The recent review of the flat roof design British Standard and Approved Document on Fire feature new design considerations for insulating flat roofs. Ensure your project requirements are being met by following Bauder’s guidance on achieving minimum U-values, thermal performance of inverted roofs and fire safety.
The 2018 update of British Standard 6229 – flat roofs with continuously supported flexible waterproof coverings, brings in significant changes that affect the design of flat roofs and the installation of a waterproofing system and associated insulation. The document comprises updated practices that directly impact the design of roofs on new buildings and those to be refurbished.
Minimal U-Values and Control of Condensation
Under the revised British Standard, the minimal U-value levels permitted at any point on a roof, must be 0.35W/m²K (clause 4.7.2). ‘At any point’ includes the minimum thickness of tapered roof areas and gutters to maintain the thermal performance of a heated building. This is a new design consideration under the standard’s revision. In such roofs, the risk of surface condensation is removed if continuity of insulation, including at upstands and roof penetrations exists.
This uplift in the standard looks to eradicate the practice of thinly insulated gutter soles and excessively low points in tapered schemes.
For reference: 0.35W/m²K is achieved using approximately 60mm BauderPIR FA-TE or 100mm of BauderROCK.
Thermal Performance of an Inverted Roof
When designing an inverted roof construction, the principal thermal insulation layer is located above the roof structure and waterproofing, resulting in the waterproofing, structural deck and support structure being at a temperature close to that of the interior of the building. In order to prevent water from passing around the insulation, through the joints, and reaching the waterproofing layer, where it would have a cooling effect on the building, the correct installation of a Water Flow Reducing Layer (WFRL) is required. However, the construction tolerances and installation of the WFRL can result in a less than desirable reduction of water flow and as such the corrective action is much reduced. The advice Note in clause 126.96.36.199 – Inverted Roofs to counter this reduction suggests increasing the design thickness of the thermal insulation of an inverted roof where a Water Flow Reducing Layer (WFRL) is being relied upon by “not less than 10%”. Bauder provides in project specifications both the design thickness for the target U-value plus the advisory minimum 10% increase in thickness for the specifier to choose if they wish to follow the advice.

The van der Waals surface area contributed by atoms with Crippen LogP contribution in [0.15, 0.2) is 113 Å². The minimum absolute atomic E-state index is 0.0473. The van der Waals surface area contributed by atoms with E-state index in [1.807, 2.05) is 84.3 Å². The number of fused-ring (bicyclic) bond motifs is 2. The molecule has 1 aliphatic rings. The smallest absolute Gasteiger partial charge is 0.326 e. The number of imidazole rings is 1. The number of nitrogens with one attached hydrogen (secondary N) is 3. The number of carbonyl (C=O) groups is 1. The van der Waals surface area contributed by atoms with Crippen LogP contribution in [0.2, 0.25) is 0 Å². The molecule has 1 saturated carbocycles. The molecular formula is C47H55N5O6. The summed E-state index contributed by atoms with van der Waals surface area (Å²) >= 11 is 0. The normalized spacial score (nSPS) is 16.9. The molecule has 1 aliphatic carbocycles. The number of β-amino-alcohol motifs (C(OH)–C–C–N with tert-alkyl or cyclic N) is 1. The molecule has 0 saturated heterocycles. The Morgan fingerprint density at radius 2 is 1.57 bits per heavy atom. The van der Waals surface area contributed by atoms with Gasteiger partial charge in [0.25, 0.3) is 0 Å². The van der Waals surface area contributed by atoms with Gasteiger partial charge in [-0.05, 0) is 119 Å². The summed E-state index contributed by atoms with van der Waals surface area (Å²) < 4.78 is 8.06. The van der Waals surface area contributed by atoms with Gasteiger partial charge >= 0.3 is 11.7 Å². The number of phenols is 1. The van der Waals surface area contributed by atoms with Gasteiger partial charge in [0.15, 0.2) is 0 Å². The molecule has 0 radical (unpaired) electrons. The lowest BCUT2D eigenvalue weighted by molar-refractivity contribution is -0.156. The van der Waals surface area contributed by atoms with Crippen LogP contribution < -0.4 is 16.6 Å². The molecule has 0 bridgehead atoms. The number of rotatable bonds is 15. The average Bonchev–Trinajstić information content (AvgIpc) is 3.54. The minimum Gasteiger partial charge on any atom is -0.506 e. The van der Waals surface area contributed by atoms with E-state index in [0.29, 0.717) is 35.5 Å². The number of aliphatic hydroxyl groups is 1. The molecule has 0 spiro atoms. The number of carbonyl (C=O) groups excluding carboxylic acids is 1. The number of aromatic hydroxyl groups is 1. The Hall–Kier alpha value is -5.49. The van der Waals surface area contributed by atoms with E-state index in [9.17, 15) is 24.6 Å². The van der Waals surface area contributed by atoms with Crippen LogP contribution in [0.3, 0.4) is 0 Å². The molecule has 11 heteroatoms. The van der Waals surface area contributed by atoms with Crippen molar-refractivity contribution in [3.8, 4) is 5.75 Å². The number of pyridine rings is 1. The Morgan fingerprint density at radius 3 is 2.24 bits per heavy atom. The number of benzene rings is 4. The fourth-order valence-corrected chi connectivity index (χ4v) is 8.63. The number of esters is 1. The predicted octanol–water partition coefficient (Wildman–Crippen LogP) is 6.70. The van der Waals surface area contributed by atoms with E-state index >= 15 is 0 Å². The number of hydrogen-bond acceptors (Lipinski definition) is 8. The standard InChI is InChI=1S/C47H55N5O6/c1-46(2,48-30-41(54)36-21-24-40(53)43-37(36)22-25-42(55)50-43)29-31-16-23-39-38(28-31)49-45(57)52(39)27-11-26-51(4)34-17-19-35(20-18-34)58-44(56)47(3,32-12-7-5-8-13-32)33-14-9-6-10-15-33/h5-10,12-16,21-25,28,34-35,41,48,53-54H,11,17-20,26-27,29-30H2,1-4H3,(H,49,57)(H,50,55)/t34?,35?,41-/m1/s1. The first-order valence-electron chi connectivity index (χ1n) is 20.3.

To ensure comparable tendering Bauder recommends that you should clearly state if you are following the advice in BS 6229:2018 Clause 188.8.131.52
Update to Fire Safety Approved Document B
On the 30th August 2019 the new edition of ‘Fire Safety-Approved Document B’ (ADB) came into force and with-it considerations that affect insulation within flat roofing design. For a full understanding of the testing procedures, classifications and further guidance, please visit bauder.co.uk/fire-protection-statement.
Specifying roof insulation based on fire performance
Individual construction products are covered within BS EN 13501-1 for which insulation as a separate component will be encompassed and allocated a Class according to their reaction to fire test results with letter classifications from ‘A1’ through to ‘F’. On the whole, materials manufactured from plastics will achieve an ‘E’ rating, which will include the insulants Expanded Polystyrene (EPS), Extruded Polystyrene (XPS) and Polyisocyanurate (PIR) and are excluded from ‘Specified Attachments’ – fixed balconies, but they are perfectly acceptable in a flat roof build-up where the whole build up achieves BROOF(t4).
There are currently a number of ‘grey areas’ in the legislation that further complicate this. Whilst there are several non-combustible insulants that can be used on balconies or vertical flashings, the waterproofing membrane used will typically be Class ‘E’. The MHCLG need to be more specific on their requirement for flat roofs.
Non-combustible insulants, such as cellular glass along with mineral wool, are clearly desirable materials to include in a flat roof specification because of fire performance, and it is important to consider and balance the factors for inclusion within a roof system. In general, non-combustible insulants are not as thermally efficient as PIR insulation and therefore extra thicknesses, increased weight and reduced compressive strength can be a limitation in some applications. PIR has the advantage of being highly efficient, which reduces the height and weight of a roof covering build-up whilst also offering good compressive strength meaning greater versatility on a project.
Within a Bauder warm roof waterproofing system (excluding ‘Specified Attachments’) the insulation, be it mineral wool, cellular glass or PIR, is not directly exposed and is therefore protected through the performance of the cap sheet and its system classification of BROOF(t4); thus these insulants in-situ all conform to Building Regulations for external fire on roofs in the same way – not one achieving a higher rating than the other.